2.3 Settlement history

Figure 5 Figure 6

Figure 5: The Dutch River Area in the Middle Roman period, with the location of Tiel-Passewaaij and other settlements mentioned in the text (after Vossen 2007).1: Tiel-Passewaaij; 2: Geldermalsen-Hondsgemet; 3: Wijk bij Duurstede-De Horden; 4: Kesteren-De Woerd; 5: Houten-Tiellandt.
Figure 6: Plan of a farmhouse in Passewaaijse Hogeweg during excavation. The people represent the main posts of the building.

The Dutch River Area was densely inhabited during the Roman period, with a peak of around 1250 settlements during the Middle Roman period (Fig. 5; Vossen in prep.; Vossen 2007). Habitation consisted almost exclusively of small rural settlements, consisting of one to a handful of farmhouses. The dominant house type in this region was the byrehouse: a farmhouse that contained a stable section and a living area for people (Fig. 6). The economy of rural settlements in this region is based on mixed farming. As the Dutch River Area was incorporated into the Roman Empire during the 1st century AD, rural communities started to produce an agrarian surplus for the market and/or taxation. Since changes in the agrarian economy may have affected agrarian land use, the rise of surplus production needs to be discussed in this article.

Figure 7 Figure 8 Figure 9

Figure 7: Excavation trenches in Tiel-Passewaaij, with all archaeological features. 1: Settlement Oude Tielseweg; 2: Cemetery; 3: Settlement Passewaaijse Hogeweg. A: Excavation trenches; B: Grave structures; C: Settlement features; D: Farmhouses; E: Enclosure ditches; F: Residual channel (Roymans et al. 2007).
Figure 8: A reconstruction of the settlement Passewaaijse Hogeweg in phases 3 (top) and 4 (bottom). Illustration M.H. Kriek, ACVU-HBS.
Figure 9: Archaeological features per phase in Tiel-Passewaaijse Hogeweg. Part of the cemetery is visible in the left of the illustration. A and B: phase 2; C: phase 3.1; D: phase 3.2; E: phase 4.1; F: phase 4.2; G and H: phase 5-6; I: phase 7 (Heeren 2006, plate 2).

Archaeological excavations in Tiel-Passewaaij were carried out between 1992 and 2004. Two rural settlements and a cremation cemetery were uncovered almost completely (Figs. 7 and 8). The two settlements in Tiel-Passewaaij were inhabited from the Late Iron Age (between 450 and 175 BC and again from 50 BC) to the Late Roman period (until AD 350). A chronology of the habitation consists of 7 phases (Table 1; Heeren 2006; Heeren 2009). While habitation in Passewaaijse Hogeweg is continuous during the Roman period, habitation in Oude Tielseweg shows a hiatus between AD 170 and 270. Figure 9 shows all features from the settlement Passewaaijse Hogeweg and part of the cemetery.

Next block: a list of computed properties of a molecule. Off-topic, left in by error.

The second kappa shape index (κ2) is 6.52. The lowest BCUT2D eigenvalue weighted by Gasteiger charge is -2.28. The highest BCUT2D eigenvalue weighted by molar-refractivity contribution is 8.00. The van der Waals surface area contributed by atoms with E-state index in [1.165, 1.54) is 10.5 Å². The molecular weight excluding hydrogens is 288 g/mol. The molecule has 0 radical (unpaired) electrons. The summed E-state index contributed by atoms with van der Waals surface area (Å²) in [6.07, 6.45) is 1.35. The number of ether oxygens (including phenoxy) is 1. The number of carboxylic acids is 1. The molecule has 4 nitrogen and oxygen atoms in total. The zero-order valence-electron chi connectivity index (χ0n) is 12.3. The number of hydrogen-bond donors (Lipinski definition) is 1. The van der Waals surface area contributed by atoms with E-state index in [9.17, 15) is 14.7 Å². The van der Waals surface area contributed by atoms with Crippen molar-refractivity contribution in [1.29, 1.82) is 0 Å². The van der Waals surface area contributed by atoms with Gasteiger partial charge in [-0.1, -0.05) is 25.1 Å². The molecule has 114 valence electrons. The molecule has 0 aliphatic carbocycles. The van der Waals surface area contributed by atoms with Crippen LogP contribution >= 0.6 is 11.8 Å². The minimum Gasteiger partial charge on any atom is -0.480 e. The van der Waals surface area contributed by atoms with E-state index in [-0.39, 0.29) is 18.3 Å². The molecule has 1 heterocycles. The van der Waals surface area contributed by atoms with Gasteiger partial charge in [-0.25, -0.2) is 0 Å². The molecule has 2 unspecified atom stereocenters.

Table 1: Chronology of Tiel-Passewaaijse Hogeweg and Tiel-Oude Tielseweg

Phase Passewaaijse Hogeweg Oude Tielseweg
1 450-175 BC 300-175 BC
2 50 BC-AD 50 AD 25-70
3 AD 40-150 AD 70-120
4 AD 150-210 AD 120-170
5-6 AD 210-270
7 AD 270-350 AD 270-350

Our land use reconstruction for Tiel-Passewaaij should serve as a model for any typical rural settlement in the Dutch River Area. For that reason, we have included data from four settlements: Geldermalsen-Hondsgemet, Houten-Tiellandt, Wijk bij Duurstede-De Horden and Kesteren-De Woerd (Fig. 5; van Renswoude and van Kerckhove 2009; Kooistra 1996; Laarman 1996a; 1996b; Vos 2009; Sier and Koot 2001). Geldermalsen-Hondsgemet is located c. 10km to the west of Tiel-Passewaaij, and Kesteren-De Woerd c. 12km to the north-east. Houten-Tiellandt and Wijk bij Duurstede-De Horden lie closer to the border in the north.

Of course, there are differences between these settlements. For instance, the large granaries that are found in Passewaaijse Hogeweg during the 2nd century are absent in both Geldermalsen-Hondsgemet and Wijk bij Duurstede-De Horden. Kesteren-De Woerd and Wijk bij Duurstede-De Horden differ somewhat from the other settlements, since these settlements were located close to a Roman castellum, and the influence from the castellum is visible in the botanical and animal remains from the settlements. In Kesteren-De Woerd, for instance, spelt wheat and cultivated fruits were present, while in Wijk bij Duurstede-De Horden horse breeding started much earlier than elsewhere. However, they are still rural settlements and located in the same landscape, so agrarian land use was almost certainly similar to that of Tiel-Passewaaij. Therefore, we feel it is legitimate to use the data.


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Last updated: Tue Nov 10 2009